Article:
It seems that one Toby Cubitt, a quantum physicist, has done research which proves mathematically that physics is hard. Well no duh. Physics is the subject sane people avoid in college. Compare the conceptual complexity of Louis DeBroglie's work on the wave nature of "solid" material particles to a study of Dr. Shaquille O'Neal Ed.D. on how bosses use humor in the workplace.
Toby Cubitt's work is entitled "Extracting dynamical equations from experimental data is NP-hard". To understand it one needs to understand a bit of mathematical complexity theory. Which I do not. Basically a new problem is NP hard if it cannot be reduced to a set of instructions that a computer can solve it.
From the perspective of a theoretical physicist, let me explain the difference between what I do and what a computer does. Both a computer and I do a great deal of math. What I do that a computer* currently cannot is think of ways to recast a problem so that it can be done. The best known example of this is taking a problem which is written in terms of calculus and instead making it a problem in terms of the algebra of a group of matrices. Another would be using generalized coordinates to write the physics of a problem instead of standard Cartesian, rectangular (x,y,z) coordinates. Computers cannot even take those steps unless they are programmed by a human to take them.
The real difficulty comes when one is presented with a set of data and told to find a pattern. That is the nature of my latest project. I was given a set of data from a blind survey of class II methanol astrophysical masers (like lasers but they radiate in the microwave spectrum). From this I have been able to find a tentative, empirical formula which can give the age of a star forming region based on it's contents. A computer can organize and perform tedious calculations on the data. I used a computer to do just these things. However a computer cannot imagine how the seemingly random mess of pre-stellar objects found in these regions tell us how old they are.
Being able to see patterns in a random looking scatter of data. Knowing what questions to ask to do the research to find the data. Lastly being able to find the underlying principles behind the physical processes. That is what makes physics hard. That is why I like to do it.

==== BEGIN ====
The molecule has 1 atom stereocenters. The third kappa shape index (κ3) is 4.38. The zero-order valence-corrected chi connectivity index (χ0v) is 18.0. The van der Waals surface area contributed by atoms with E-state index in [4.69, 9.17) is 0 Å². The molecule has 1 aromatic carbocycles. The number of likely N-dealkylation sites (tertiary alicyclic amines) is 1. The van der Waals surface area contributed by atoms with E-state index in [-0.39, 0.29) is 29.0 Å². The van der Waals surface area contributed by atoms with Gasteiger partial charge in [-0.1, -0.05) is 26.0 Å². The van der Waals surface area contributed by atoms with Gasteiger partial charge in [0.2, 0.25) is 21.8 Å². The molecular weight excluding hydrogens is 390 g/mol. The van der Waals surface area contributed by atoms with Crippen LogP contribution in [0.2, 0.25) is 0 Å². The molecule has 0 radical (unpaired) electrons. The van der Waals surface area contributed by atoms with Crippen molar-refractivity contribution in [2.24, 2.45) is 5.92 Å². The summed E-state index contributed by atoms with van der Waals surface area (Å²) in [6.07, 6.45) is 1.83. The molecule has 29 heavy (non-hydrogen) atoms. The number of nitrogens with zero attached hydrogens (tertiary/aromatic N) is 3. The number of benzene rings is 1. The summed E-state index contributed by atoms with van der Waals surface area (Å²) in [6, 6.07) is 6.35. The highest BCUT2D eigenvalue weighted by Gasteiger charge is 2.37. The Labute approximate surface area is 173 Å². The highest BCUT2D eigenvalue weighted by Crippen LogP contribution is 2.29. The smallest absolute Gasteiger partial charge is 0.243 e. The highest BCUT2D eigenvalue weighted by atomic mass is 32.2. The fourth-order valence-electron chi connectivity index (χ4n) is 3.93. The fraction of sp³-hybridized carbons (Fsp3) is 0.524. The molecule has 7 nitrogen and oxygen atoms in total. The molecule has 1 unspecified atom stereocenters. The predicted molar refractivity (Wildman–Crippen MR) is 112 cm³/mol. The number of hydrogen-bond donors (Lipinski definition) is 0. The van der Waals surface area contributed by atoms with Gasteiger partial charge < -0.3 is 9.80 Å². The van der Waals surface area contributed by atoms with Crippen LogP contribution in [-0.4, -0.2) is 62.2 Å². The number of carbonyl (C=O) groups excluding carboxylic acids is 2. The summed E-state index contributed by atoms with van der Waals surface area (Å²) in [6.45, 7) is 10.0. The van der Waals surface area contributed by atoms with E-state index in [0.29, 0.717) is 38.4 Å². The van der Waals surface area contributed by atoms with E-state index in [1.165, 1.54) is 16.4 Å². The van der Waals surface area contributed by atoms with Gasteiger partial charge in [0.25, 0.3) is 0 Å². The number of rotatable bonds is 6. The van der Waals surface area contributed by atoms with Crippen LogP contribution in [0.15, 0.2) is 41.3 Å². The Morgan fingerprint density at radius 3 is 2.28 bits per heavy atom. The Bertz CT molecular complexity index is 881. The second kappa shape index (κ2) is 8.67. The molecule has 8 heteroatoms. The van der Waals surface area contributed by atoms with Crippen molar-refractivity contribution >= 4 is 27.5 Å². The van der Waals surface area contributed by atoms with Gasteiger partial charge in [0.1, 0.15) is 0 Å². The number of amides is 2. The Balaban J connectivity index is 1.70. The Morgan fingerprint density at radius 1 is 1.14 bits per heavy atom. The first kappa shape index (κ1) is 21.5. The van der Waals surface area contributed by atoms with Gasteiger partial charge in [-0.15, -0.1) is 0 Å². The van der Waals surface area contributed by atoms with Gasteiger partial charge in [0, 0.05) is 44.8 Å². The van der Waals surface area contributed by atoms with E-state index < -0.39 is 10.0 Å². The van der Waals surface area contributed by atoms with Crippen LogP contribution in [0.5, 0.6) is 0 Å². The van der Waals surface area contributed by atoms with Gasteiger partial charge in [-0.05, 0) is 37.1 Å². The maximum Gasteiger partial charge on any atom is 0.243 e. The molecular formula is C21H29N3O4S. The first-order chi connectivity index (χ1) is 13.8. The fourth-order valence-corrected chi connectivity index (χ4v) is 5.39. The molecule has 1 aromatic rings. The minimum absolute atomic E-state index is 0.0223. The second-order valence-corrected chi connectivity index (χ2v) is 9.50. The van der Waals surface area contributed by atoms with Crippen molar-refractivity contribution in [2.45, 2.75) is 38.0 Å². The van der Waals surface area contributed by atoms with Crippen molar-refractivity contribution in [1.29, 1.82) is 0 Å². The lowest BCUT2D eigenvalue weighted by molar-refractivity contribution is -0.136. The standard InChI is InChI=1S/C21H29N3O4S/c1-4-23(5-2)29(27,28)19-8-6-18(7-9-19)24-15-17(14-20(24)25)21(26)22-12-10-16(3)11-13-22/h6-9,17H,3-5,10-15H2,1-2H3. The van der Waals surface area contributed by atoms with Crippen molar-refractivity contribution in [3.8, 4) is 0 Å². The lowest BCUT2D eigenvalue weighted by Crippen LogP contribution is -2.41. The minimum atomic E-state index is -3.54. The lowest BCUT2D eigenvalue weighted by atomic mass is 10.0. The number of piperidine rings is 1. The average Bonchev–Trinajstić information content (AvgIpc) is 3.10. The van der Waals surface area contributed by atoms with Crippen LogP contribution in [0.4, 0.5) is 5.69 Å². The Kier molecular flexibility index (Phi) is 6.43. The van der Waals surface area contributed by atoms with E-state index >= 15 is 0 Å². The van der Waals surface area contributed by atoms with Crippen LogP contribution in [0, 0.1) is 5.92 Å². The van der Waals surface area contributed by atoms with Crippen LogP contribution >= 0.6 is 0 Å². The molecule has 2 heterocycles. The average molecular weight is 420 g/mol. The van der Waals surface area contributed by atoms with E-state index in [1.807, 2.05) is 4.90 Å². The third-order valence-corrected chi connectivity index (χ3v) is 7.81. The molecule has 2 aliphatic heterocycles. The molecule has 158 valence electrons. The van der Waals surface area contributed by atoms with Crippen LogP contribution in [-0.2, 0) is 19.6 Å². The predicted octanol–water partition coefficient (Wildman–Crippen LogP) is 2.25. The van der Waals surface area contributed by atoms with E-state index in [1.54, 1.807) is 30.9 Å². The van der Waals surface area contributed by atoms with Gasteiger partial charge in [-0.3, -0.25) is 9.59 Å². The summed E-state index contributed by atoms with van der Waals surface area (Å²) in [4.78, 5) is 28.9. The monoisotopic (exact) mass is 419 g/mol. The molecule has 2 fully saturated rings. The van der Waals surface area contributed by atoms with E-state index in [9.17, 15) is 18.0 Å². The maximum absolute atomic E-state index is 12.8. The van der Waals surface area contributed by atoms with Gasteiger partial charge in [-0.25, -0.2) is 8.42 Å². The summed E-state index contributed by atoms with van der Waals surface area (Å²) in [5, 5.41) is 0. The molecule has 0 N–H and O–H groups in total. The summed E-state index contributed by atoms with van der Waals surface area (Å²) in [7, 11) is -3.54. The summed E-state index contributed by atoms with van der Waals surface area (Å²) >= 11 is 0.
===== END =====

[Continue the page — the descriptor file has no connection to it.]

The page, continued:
No offense to other scholars. But physical science, chemistry, engineering, etc... are all hard. The difference between these and other creative pursuits is that in the end there is a hard and fast right and wrong answer.
*At least not the computers we have now. These are basically a glorified adding machine. Some sort of complex artificial neural network may someday have the power to actually be creative.
A challenge which if a computer can equal these task will have proven that they can do actual physics. This involves thinking in the way which theoretical physicists actually do when considering unknown problems.
The reward will be more than proving me wrong, I Hontas F. Farmer (not science 2.0 or Ion publications this is all me) will do my best to get someone to pay the team that does this 1 million dollars.
1.) THE PROBLEM OF SCHRODINGER'S CAT.
Construct a device which when triggered by the radioactive decay of a lump of an unknown radioactive material releases a fatal poison gas. Then enclose the device, and a cute kitty cat int a airtight, soundproof box fixed in such a way that the cats movement cannot be known. Yet the cat has air, food and water life support. The only thing that can kill the cat is the device that will trigger if/when that unknown material decay's.
Then ask the computer these questions. Is that cat in the box dead or alive? What physically happens when we open the box and observe the state of the cat.
The computer can have nothing in it's memory bank except classical physics and biology enough to understand that poison will kill a cat.
The test will have been passed if the computer can come up with a novel interpretation of quantum mechanics.
2.) Ask the computer this question.
Given all known physical data and the standard model of particle physics and General Relativity (and the known exact solutions to Einstein's equations) what happened before the big bang?
This second question may sound broad and ridiculous but it's exactly the kind of thing that theoretical physicist think about.
3.)Have the computer design an experiment to test it's answer in number 2.
If anyone can get a computer to do this they will probably get the Nobel Prize for that year. Prove me wrong. I think it will look allot like this an not be very satisfying.
- PHYSICAL SCIENCES
- EARTH SCIENCES
- LIFE SCIENCES
- SOCIAL SCIENCES
Subscribe to the newsletter
Stay in touch with the scientific world!
Know Science And Want To Write?
- Lexus Hoverboard Gets Off The Ground
- What Gets Credit For Smoking Declines? Big Pharma And Taxes, Says UCSF Paper
- Collinsium Ciliosum: New Species Of ‘Super-Armored’ Worm Discovered
- Asteroid Day Today, 30th June - Let's Find These Rocks And Deflect Them
- Paving Way for Mars Colonization
- In Memory Of David Cline
- "The author makes a good point the final comment. How can anyone say E-Cigarettes are more appealing..."
- "In my Mathematics History studies, I came across this wonderful episode.I also have read Frenkel’s..."
- "The video I saw from LEXUS Hoverboad ramp shows the board floating and inch above the ground not..."
- "Thanks to the writer of this piece for showing some skepticism. I would urge anyone interested..."
- "Much appreciated. Venting can be very therapeutic, especially since I have a hardware store full..."